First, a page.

15 September 2020
Cogito Ergo Non Serviam
At the White House yesterday, representatives of Israel, the United Arab Emirates and Bahrain signed a treaty on normalizing relations. Whether this counts as a peace treaty is hard to say as one can find no record of UAE or Bahraini troops ever fighting Israeli soldiers. Nevertheless, the deal is important because it moves Israel more clearly into the Sunni Arab camp in the regional cold war with Shi'ite Iran. As usual, the big losers are the Palestinians, but the Palestinian Authority has been politically irrelevant in the region for some time.
When Egypt signed a treaty with Israel establishing diplomatic relations and ending the state of war between them, it was a huge deal. When Jordan did the same, it was significant. These two states border on Israel, and they have fought short but bloody wars since 1947 when Israel was founded. When Lebanon signed a deal that was a peace treaty in all but name, it eliminated another source of anti-Israeli attacks. However, Syria and Hezbollah have managed to make that agreement less effective in supporting regional security. Syria remains at war, technically, with Israel, but it is more actively at war with itself. Thus, it poses a marginal threat to outside forces at most.
It is the Syria-Hezbollah dimension, though, that Iran has used to project Shi'ite power in the region. Damascus is Tehran's only ally in the region of any importance, and Hezbollah is a puppet of both. Iran has been disruptive of the region since the Islamic revolution of 1979, and with the Iraqi bulwark against Iran more or less destroyed by the US in 2003, Iran has become a bigger problem for nations like Bahrain (separated from Iran by a few miles of seawater) and the UAE (also close).
Moreover, the Saudis and Iran have been fighting a proxy war in Yemen for years, and much like the Russian-US conflict fought out in Korea, Vietnam and Afghanistan, neither side has made much progress militarily. And like that conflict, the civilians in the country do most of the dying.
The interests of the Israelis and the Sunni nations have been aligned for a great many years. It has been the Palestinian issue that has prevented them from cooperating more than they have. The continued ineptitude of the Palestinian Authority and the hard-hearted policies of the Netanyahu government have marginalized the PA to the point where the Sunni bloc no longer even wants to pay lipservice to the idea of an independent Palestine. Hence, the agreement was signed yesterday acknowledging that reality.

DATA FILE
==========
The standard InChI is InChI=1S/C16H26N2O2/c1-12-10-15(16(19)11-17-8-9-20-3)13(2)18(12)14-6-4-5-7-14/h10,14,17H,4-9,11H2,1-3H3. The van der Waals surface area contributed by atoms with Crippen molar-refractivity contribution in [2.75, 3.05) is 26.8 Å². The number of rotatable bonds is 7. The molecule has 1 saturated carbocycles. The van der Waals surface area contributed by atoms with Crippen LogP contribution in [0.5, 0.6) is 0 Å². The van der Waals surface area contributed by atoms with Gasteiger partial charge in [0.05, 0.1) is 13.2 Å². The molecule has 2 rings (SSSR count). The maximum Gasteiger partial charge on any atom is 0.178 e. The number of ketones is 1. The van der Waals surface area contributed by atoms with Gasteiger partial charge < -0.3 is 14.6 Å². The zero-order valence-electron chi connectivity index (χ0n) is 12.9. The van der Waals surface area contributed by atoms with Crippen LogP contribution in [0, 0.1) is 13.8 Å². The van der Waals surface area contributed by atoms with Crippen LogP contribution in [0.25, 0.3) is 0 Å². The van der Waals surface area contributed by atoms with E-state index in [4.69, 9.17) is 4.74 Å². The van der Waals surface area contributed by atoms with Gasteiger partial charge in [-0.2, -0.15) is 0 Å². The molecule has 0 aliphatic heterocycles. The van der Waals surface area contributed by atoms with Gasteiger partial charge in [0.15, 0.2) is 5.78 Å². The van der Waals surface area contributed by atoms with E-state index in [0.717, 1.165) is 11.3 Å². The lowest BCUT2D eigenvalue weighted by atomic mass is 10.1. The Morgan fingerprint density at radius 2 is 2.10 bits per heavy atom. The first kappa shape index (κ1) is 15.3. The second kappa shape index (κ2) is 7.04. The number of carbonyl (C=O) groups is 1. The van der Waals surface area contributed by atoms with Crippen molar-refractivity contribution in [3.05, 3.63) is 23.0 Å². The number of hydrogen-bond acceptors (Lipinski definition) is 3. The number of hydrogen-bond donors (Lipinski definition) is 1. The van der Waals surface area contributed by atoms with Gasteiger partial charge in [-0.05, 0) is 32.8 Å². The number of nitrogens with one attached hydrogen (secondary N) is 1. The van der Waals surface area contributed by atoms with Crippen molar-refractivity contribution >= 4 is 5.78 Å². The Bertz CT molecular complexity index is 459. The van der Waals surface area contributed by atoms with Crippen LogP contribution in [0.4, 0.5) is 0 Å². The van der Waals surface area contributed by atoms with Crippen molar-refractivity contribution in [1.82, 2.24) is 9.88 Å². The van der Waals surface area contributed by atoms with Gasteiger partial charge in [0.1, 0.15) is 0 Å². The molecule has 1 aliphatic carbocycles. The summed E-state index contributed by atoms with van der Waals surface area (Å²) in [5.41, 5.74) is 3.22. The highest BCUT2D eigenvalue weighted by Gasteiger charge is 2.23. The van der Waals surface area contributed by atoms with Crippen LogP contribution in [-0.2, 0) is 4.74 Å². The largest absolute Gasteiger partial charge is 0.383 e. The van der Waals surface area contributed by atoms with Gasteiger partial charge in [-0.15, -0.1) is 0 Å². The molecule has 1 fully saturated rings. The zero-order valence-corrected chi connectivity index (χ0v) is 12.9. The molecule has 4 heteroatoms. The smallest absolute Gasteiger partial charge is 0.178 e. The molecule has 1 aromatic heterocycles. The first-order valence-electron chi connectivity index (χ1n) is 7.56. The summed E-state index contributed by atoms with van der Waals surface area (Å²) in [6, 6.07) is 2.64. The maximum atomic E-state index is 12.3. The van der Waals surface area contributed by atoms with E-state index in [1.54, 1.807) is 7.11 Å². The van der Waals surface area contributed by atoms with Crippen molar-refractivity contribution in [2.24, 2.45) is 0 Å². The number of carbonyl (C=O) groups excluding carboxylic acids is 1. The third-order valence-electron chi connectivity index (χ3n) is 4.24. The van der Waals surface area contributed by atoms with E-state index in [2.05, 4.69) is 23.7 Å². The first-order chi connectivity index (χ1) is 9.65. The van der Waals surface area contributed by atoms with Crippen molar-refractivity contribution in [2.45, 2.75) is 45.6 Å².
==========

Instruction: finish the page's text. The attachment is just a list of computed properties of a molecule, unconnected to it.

Saudi Arabia is not quite ready to sign a similar deal with Israel, but that is only a matter of time. The Saudis and Israelis have collaborated before, and they can always operate through the Bahrainis and the UAE. What this alignment also does is allow the US to arm the Sunni-Israeli bloc more efficiently, and it brings the Israeli Defense Force firmly into the order of battle of the Sunni bloc. The Israeli nuclear arsenal is also a useful counterweight to Iran. Furthermore, having the resources of Mossad adds to the Sunni bloc's intelligence gathering capacities.
For the Iranians, this is a worrisome development. So long as the Sunnis and Israelis were arguing over the Palestinian issue, anti-Iranian unity was not possible. That deterrent is gone.
At the same time, it creates an opportunity for Iran to create greater trouble in the Palestinian lands. The PA is isolated in the Sunni world, and if accepting help from the Shi'ite bloc is the price of continuing to resist the Israeli occupation, the PA will gladly accept it. So, one expects some pro-Iranian disruptions from this quarter.
This is not a peace treaty. It is a recognition of reality. The Israelis and the Sunnis have the same interests. This allows them to pursue those interests in tandem.
© Copyright 2020 by The Kensington Review, Jeff Myhre, PhD, Editor. No part of this publication may be reproduced without written consent. Produced using Ubuntu Linux.